Country Music Fans Generally Wealthy, Married, Digitally Engaged, Says CMA
Country Music Fans Generally Wealthy, Married, Digitally Engaged, Says CMA

Country music fans are faring well financially, optimistic about the future and engaged with popular digital technologies, according to a survey by the Country Music Association (CMA).

Every year the CMA reveals some research findings aimed at highlighting the size and makeup of the country music audience around the country. This year's data, presented Tuesday at the Country Music Summit by Karen Stump, Senior Director of Market Research, comes from the CMA's survey of nearly 13,000 country music fans.

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The top-level numbers show country music fans are a large, well-to-do group of consumers. There are 96 million adult country music fans in the U.S. that comprise 42% of the U.S. adult population. Forty-eight percent of country fans are male, 52% are female, 57% are married and 40% fall in the 18-to-39 age group.

Although country has a reputation as a poor, rural genre, 37 million country music fans -- or 42% of the total -- have a household income of $75,000 or greater. The average U.S. household income in 2010 was $49,445, according to the U.S. Census Bureau.

Most country music households are doing better financially or are at least staying even. Fifty-five percent of people surveyed are in the same financial situation as they were a year ago while 12% said they are better off this year. Many country fans are already spending more on groceries (25%), travel (17%) and country music concerts (16%) than they were last year. Some of them are putting more into savings and investments (17%) and retirement accounts (15%).

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The CMA's findings on country fans' financial confidence echo other studies of consumer confidence. Nielsen's Q1 2012 Global Consumer Confidence Report found that U.S. consumer confidence rose to 92 in the first quarter of 2012 from 83 in the first quarter of 2011. On a global basis, more consumers expect to buy new clothes and spend cash on vacations than a year ago. More recently, the Discover U.S. Spending Monitor found more consumers plan to spend money on personal expenses than the previous month.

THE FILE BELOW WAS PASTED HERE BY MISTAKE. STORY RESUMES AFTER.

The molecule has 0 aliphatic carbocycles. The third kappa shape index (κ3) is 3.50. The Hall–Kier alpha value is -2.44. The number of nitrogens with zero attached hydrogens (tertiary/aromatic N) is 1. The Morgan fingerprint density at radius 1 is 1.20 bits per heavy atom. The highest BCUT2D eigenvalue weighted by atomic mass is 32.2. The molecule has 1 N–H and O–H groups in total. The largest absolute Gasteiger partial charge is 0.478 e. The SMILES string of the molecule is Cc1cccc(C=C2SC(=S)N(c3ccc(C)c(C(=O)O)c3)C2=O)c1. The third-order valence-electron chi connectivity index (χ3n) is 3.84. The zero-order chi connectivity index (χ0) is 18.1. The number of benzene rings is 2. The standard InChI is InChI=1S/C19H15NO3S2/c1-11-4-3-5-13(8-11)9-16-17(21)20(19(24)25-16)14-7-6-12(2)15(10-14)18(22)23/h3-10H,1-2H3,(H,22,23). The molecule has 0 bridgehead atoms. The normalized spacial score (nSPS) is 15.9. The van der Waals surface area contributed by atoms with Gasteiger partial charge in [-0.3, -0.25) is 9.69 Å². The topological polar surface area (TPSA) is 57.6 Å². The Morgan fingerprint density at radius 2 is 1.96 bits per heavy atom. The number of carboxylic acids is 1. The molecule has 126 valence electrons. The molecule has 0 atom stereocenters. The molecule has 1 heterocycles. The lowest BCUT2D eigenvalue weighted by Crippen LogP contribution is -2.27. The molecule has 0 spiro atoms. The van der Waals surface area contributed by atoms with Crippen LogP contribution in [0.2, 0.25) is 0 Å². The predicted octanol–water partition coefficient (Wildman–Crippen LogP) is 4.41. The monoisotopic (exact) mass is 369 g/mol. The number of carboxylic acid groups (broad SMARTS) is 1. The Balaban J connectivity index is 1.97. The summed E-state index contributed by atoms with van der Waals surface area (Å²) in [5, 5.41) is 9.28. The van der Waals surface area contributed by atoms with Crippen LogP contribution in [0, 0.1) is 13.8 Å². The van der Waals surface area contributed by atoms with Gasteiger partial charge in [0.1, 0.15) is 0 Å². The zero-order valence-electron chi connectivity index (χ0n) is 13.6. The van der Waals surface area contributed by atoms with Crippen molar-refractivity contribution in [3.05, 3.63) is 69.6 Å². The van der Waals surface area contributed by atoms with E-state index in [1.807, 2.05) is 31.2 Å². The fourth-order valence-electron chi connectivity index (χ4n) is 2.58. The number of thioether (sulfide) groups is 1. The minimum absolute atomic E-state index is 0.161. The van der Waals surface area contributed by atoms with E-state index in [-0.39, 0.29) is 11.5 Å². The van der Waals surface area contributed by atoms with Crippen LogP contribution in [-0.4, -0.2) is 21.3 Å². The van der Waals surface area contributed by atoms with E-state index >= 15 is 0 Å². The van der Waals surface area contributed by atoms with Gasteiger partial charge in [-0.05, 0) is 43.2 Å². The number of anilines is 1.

But the economic recession has led some consumers to cut back on out-of-home entertainment and put more emphasis on home entertainment. Forty-two percent of country music fans entertain in their homes at least once a month compared to 37% of general population. Music plays a big role in those gatherings -- 66% of them play music during those gatherings, up 9% since 2007. People are thinking more about the future, too. Nearly three in four country music fans are spending more or the same on retirement funds, savings accounts and investments.

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Country music fans have a reputation for being slow to adapt new technologies. While country music sales has indeed lagged behind other genres in moving from physical to digital sales, the CMA believes country music fans are no laggards when it comes to digital hardware and services.

Ninety-six percent of country music fans own a cell phone, 17% of them own a tablet computer (70% of those owners have an iPad) and 18% of them plan to buy a tablet in the next year, according to the CMA's survey. That puts country fans about even with the overall population: Pew Internet found that 19% of the U.S. population owned a tablet in mid-January. Many country fans live in rural areas, but 96% of country fans have Internet service in their household and "near all" have a high-speed connection.

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Social media is second nature to country music fans: 89% are on Facebook (although 49% never comment) while 58% are on Twitter (although 28% never tweet). That's a high rate of Twitter usage. A recent Pew Internet study found just 15% of online adults were using Twitter in February 2012.

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